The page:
The sophist of whom the Platonic Protagoras is here thinking was Hippias of Elis, who gave popular lectures, not only upon the four subjects just mentioned, but also upon grammar, mythology, family history, archaeology, Homerology and the education of youth.
Received with acclamation, he spent the rest of his long life in central Greece, winning applause by the display of his oratorical gifts and acquiring wealth by the teaching of rhetoric. There is no evidence to show that at any period of his life he called himself a sophist; and, as Plato (Gorg.
That he should do so was only natural, since his position as a teacher of rhetoric was already secure when Protagoras made his first appearance in the character of a sophist; and, as Protagoras, Prodicus and the rest of the sophists of culture offered a comprehensive education, of which oratory formed only a part, whilst Gorgias made no pretence of teaching " civic excellence " (Plato, Meno, 95 C), and found a substitute for philosophy, not in literature generally, but in the professional study of rhetoric alone, it would have been convenient if the distinction between sophistry and rhetoric had been maintained.
For, though that celebrated personage would have liked to be called, not " sophist " but " political philosopher," and tried to fasten the name of " sophist " upon his opponents the Socratics, it is clear from his own statement that he was commonly ranked with the sophists, and that he had no claim, except on the score of superior popularity and success, to be dissociated from the other teachers of political rhetoric. It is true that he was not a political sophist of the vulgar type, that as a theorist he was honest and patriotic, and that, in addition to his fame as a teacher, he had a distinct reputation as a man of letters; but he was a professor of political rhetoric, and, as such, in the phraseology of the day, a sophist.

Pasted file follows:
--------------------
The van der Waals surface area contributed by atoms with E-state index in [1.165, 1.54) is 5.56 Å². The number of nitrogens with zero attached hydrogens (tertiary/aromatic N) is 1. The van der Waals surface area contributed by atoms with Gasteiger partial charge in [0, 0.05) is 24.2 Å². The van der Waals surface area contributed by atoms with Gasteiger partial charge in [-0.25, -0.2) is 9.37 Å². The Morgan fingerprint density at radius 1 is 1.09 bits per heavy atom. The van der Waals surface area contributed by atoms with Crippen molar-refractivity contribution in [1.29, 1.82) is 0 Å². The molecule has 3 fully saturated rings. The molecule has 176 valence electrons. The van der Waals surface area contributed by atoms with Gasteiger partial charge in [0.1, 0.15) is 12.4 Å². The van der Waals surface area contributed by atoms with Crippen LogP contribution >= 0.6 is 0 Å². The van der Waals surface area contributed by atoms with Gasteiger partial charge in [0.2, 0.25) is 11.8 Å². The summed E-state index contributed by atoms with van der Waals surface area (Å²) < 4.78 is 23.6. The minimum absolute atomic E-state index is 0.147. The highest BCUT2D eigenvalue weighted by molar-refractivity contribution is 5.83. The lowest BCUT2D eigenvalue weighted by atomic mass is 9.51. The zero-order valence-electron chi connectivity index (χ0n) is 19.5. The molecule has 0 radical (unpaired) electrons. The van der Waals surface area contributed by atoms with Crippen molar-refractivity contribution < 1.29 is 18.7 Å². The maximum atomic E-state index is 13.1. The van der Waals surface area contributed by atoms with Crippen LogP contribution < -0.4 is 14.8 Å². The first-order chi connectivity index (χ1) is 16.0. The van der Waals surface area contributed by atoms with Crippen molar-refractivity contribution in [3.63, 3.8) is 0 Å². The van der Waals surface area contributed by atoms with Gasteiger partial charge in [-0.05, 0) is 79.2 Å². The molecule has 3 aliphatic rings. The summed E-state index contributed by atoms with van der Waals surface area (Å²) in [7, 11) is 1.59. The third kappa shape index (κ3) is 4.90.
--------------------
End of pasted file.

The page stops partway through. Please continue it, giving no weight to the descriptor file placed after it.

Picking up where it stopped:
It is certain that Socrates's contemporaries regarded him as a sophist; and it was only reasonable that they should so regard him, because in opposition to the physicists of the past and the artists of the present he asserted the claims of higher education.
But, though according to the phraseology of the time he was a sophist, he was not a typical sophist - his principle that, while scientific truth is unattainable by man, right opinion is the only basis of right action, clearly differentiating him from all the other professors of " virtue."
The sophist seemed to his youthful hearers to open a new field of intellectual activity and thereby to add a fresh zest to existence.